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January 27, 2020

Be ready to discuss Woodard as well as "ideal" clemency process

Though I hope you have had a chance to review the cases distributed last week -- Ohio Adult Parole Authority v. Woodard, 523 U.S. 272 (1998) and Ohio v. Boykin, 138 Ohio St. 3d 97 (2013) -- I expect that we will spend the bulk of out time in class discussing Woodard's rulings about what the Constitution demands (and does not demand) in the form of required process for those seeking clemency.  So be sure to take extra time to review the various opinion in Woodard, and think about whether a person alleging some extreme behavior by clemency authorities (e.g., a state official receiving a large campaign donation in order to vote against clemency) would make out a viable due process claim in light of Woodard.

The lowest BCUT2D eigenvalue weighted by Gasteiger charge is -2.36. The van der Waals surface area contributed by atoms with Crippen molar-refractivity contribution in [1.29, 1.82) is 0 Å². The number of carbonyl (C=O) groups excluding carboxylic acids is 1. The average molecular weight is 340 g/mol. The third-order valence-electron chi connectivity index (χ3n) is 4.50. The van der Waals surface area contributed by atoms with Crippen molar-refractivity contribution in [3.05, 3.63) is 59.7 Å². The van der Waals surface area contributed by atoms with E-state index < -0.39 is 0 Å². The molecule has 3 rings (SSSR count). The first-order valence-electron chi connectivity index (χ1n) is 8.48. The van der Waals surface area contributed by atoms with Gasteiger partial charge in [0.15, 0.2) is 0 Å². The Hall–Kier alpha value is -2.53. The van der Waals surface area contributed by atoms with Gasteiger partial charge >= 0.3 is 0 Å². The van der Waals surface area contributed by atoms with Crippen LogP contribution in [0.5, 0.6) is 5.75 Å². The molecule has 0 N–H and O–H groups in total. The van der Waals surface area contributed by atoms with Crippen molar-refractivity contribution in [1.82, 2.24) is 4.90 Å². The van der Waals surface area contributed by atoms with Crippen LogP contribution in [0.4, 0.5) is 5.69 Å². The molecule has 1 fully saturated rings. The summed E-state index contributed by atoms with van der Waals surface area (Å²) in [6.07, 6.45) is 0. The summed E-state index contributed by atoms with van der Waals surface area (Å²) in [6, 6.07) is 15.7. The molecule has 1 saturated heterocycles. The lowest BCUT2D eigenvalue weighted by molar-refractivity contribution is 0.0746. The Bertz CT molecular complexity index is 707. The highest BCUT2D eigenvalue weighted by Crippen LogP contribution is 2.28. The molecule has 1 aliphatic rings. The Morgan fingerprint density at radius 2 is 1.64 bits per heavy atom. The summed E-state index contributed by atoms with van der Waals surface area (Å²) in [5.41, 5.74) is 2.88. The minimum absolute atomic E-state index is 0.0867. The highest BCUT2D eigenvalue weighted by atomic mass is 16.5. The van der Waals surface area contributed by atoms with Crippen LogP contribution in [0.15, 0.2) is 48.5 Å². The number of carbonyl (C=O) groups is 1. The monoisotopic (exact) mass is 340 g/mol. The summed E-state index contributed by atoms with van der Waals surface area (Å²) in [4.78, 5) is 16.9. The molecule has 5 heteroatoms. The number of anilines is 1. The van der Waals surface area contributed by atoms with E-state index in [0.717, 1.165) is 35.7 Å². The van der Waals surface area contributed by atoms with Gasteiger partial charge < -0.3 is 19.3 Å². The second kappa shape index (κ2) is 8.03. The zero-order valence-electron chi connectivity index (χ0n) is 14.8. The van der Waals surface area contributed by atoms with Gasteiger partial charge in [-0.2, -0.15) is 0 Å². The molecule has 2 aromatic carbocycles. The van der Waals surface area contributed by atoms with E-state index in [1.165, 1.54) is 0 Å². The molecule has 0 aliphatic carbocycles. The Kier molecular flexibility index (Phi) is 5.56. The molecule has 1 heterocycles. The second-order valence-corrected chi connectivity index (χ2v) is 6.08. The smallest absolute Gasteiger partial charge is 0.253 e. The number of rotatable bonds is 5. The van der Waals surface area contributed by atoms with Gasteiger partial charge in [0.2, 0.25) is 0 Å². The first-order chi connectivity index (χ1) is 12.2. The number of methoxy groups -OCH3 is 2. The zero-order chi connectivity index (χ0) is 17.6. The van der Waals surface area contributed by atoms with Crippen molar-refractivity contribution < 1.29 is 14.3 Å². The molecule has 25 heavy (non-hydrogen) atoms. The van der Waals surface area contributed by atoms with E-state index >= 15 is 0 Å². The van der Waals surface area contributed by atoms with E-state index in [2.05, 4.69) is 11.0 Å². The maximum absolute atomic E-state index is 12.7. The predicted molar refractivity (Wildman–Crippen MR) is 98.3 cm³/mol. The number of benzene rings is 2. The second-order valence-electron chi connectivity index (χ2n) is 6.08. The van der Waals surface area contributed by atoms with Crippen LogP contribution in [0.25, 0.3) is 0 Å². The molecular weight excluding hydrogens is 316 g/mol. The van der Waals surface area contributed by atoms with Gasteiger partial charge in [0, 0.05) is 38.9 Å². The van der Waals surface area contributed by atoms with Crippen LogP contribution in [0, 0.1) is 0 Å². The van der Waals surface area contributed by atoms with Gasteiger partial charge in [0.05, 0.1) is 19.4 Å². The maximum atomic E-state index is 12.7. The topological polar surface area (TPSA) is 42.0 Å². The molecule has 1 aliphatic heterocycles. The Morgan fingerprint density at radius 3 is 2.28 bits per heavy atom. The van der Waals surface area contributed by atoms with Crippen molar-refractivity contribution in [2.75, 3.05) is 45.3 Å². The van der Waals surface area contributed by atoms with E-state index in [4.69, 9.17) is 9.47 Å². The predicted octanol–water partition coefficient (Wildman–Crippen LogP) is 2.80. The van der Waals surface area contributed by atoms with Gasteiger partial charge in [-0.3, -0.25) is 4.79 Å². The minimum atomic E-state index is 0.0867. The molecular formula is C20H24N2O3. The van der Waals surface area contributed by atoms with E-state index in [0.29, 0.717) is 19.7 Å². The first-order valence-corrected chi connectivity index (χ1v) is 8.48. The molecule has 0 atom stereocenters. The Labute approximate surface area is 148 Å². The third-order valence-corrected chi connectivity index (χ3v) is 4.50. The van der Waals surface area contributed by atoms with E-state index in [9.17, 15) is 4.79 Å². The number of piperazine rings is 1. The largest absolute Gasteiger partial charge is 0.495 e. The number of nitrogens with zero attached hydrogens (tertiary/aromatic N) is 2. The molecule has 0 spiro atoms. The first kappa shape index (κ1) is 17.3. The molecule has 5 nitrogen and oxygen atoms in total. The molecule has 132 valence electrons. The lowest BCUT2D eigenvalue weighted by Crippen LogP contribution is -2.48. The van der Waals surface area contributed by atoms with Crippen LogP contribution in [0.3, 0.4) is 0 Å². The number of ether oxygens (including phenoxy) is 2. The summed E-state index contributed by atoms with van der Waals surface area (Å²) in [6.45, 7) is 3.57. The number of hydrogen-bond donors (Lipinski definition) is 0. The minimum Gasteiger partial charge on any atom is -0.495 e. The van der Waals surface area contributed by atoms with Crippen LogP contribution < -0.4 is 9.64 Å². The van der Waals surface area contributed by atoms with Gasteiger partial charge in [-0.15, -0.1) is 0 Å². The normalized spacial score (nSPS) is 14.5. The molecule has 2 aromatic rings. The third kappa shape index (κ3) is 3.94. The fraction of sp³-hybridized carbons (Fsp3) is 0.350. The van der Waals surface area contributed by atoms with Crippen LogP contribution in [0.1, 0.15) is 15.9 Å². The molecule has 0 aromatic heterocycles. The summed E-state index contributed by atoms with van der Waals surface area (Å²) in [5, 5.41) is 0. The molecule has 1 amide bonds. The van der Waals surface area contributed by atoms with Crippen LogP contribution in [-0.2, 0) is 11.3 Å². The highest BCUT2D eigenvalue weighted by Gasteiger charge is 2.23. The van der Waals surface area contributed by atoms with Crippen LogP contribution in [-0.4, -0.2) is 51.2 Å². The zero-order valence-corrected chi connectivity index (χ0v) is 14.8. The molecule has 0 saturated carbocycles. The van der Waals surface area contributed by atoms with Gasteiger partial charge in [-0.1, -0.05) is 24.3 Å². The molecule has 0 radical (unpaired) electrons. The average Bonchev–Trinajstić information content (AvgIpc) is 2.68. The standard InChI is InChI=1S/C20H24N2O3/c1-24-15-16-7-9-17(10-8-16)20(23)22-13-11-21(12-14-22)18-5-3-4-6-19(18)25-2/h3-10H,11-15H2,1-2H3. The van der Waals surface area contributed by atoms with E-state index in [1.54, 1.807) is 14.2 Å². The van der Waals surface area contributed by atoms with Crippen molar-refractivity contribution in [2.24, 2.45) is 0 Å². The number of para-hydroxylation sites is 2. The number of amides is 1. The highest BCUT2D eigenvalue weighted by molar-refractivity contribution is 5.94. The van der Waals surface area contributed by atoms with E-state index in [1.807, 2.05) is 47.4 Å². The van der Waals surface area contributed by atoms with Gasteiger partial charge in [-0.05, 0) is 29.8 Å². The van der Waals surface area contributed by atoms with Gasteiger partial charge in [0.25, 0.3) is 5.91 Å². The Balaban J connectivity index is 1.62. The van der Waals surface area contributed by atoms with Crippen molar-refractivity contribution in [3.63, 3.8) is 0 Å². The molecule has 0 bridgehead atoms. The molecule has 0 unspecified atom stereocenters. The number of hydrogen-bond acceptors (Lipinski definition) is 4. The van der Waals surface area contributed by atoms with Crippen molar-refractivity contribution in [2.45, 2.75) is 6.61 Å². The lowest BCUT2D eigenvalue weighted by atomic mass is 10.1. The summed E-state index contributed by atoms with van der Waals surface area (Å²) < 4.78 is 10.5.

In addition to considering the minimal clemency process that may be constitutionally required, in class I will also want to explore your views of an ideal clemency process.  In criminal trials, defendants have well-established rights to the assistance of legal counsel and to call witnesses (and contest the government's witnesses).  Even if these constitutional rights do not extend fully to the clemency process, should states provide for these processes in their clemency laws and procedures?  Should at least some persons seeking clemency (e.g., death row defendants) not only have a right to help from counsel, but also be able to get help from a lawyer paid for by the state?  Should the clemency process and any procedural rights afforded to an applicant vary based on his basis for seeking clemency (e.g., asserting innocence) or based on the underlying crime and relief being sought (e.g., a juvenile offender seeking just a commutation of a prison term)?